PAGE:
Sunday, May 3, 2009

English only in an English language school?

OK, I need to write, to vent a little, to discuss this issue and get your opinions. You all know I was very upset this morning. I know many of you don't understand why, so let me go deeper into it...

Recently I was in the staff room and a large group was chattering away in another language. I've tried sitting with this lunchtime group before, hoping that when they laughed someone would translate the joke for me, or at the very least, someone would say, "Hi Melanie. Glad to have you here!" or "What's going on in your classroom/life?" That never happened no matter how often I tried, so I gave up. I told myself, oh well, they have to speak English all day; they don't mean to be hurtful or rude. They just need a break. The message I receive: We don't care about you.

Then I had to have a showdown with some of my grade 12 students who simply refused to speak English in my class, loudly telling jokes, laughing, even talking about me in another language. Even after I became angry and insistent, they required numerous reminders of their bad manners and never fully gave up speaking their language, occasionally over my teaching in English. I asked them how they would feel if I just taught in French and only Joe* and Bob* could understand. They just laugh at me some more and continue talking among themselves. The message they are giving me: We don't respect you.

Then this morning, I walk into homeroom where several groups are loudly engaged in conversation in various languages. I say loudly, "Good morning, everyone!" Only one student even makes eye contact, and though I can't hear her for the volume in the room, I can read her lips say, "Good morning, Mrs. Wilson!" Another student gives me a sideways glance and goes back to whatever it is she's doing.

I'm a little miffed, so I think to myself, OK, I'm going to try this again. I go to the bathroom and come back a minute later. More loudly this time, "Good morning, everyone!" I'm shocked. Absolutely no response. "I've said good morning twice now, and everyone completely ignored me," I say. One girl apologetically looks up and acknowledges me with a response. Another looks sideways at me again, this time as if I'm annoying her. Not one single other person deigns to take a second to reply to me. The message they are giving me: You don't matter.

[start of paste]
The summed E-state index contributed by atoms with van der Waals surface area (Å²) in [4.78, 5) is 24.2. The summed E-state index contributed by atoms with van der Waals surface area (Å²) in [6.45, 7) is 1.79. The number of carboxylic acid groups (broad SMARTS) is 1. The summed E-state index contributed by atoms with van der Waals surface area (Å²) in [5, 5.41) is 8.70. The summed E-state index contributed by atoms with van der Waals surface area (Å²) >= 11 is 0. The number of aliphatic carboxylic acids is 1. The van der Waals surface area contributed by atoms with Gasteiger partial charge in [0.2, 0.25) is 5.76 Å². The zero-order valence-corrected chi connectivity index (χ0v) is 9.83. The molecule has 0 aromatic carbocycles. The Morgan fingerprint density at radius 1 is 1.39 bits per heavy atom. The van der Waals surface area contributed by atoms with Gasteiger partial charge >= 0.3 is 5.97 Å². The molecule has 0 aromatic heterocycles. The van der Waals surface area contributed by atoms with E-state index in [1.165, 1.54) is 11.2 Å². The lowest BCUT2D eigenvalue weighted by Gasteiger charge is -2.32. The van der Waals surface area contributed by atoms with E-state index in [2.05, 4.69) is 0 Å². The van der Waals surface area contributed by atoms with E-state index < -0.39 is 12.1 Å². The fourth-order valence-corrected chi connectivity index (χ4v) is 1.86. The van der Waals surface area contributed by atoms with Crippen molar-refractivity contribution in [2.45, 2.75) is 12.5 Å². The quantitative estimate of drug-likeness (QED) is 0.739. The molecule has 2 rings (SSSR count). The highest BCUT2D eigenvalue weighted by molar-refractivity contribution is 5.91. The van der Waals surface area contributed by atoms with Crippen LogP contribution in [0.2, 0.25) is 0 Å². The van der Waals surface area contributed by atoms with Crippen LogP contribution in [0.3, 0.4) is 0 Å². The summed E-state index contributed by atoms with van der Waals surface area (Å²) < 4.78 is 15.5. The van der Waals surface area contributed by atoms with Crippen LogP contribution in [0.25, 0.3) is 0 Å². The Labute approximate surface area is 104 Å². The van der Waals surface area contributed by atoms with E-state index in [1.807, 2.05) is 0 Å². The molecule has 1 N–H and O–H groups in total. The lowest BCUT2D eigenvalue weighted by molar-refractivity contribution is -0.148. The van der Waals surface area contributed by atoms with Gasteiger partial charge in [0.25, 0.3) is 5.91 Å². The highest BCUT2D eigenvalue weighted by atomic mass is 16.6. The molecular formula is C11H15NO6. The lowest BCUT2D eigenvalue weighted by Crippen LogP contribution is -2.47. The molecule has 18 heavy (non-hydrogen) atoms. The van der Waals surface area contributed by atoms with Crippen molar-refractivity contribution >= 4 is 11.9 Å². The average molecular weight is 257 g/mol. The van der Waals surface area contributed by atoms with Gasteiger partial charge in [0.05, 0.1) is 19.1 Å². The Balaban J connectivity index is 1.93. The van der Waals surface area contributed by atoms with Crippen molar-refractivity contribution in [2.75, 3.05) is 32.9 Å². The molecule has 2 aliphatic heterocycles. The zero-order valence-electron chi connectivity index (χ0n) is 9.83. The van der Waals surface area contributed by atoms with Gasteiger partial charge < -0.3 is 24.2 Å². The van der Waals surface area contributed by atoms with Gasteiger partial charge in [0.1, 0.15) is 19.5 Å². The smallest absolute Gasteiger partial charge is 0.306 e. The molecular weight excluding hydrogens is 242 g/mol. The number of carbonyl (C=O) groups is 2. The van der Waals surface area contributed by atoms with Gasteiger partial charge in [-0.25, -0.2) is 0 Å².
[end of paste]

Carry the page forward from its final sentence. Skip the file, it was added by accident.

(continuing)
In complaint to Mr. Hawkeswood, I realize that it's because almost everyone was engaged in conversation in their native languages, so deeply that they have no room for anyone else. I wonder if they know how blatantly disrespectful they have been...or do they even care. I think to myself, if I were to consistently ignore them when they asked me a question or said hello in the hallway, I might even lose my job - it's that important that I show people I'm available and that I care.

Is my responsibility in this school simply one-way? Am I supposed to give and give and give and expect nothing in return? Or is education a two-way proposition where both sides give and take equally? I would like to think so, yes, but I cannot help today feeling as if my worth as a teacher is only valid when a student needs or wants something from me. At other times I can be ignored, pushed aside or disregarded.

Now, I have thought a LOT about the issue of bi-lingual eduction, and I believe that we should not only encourage the retention of students' native languages and culture, but also actively help them to maintain it. Does this include allowing them to speak their languages in the classroom if necessary. I always thought it did. Now I'm not so sure. I would never dream of banning native languages in our school, but perhaps the lunchroom and the playground are the correct places for these expressions and it should be English-only in the classroom (unless, of course, you happen to be in a 2nd language classroom).

What do you think?

Criterion A

Criterion A is due today, Monday, May 4th. Criterion B is due Wednesday, May 6th, and criterion C is due Friday, May 8th. No extensions, no exceptions.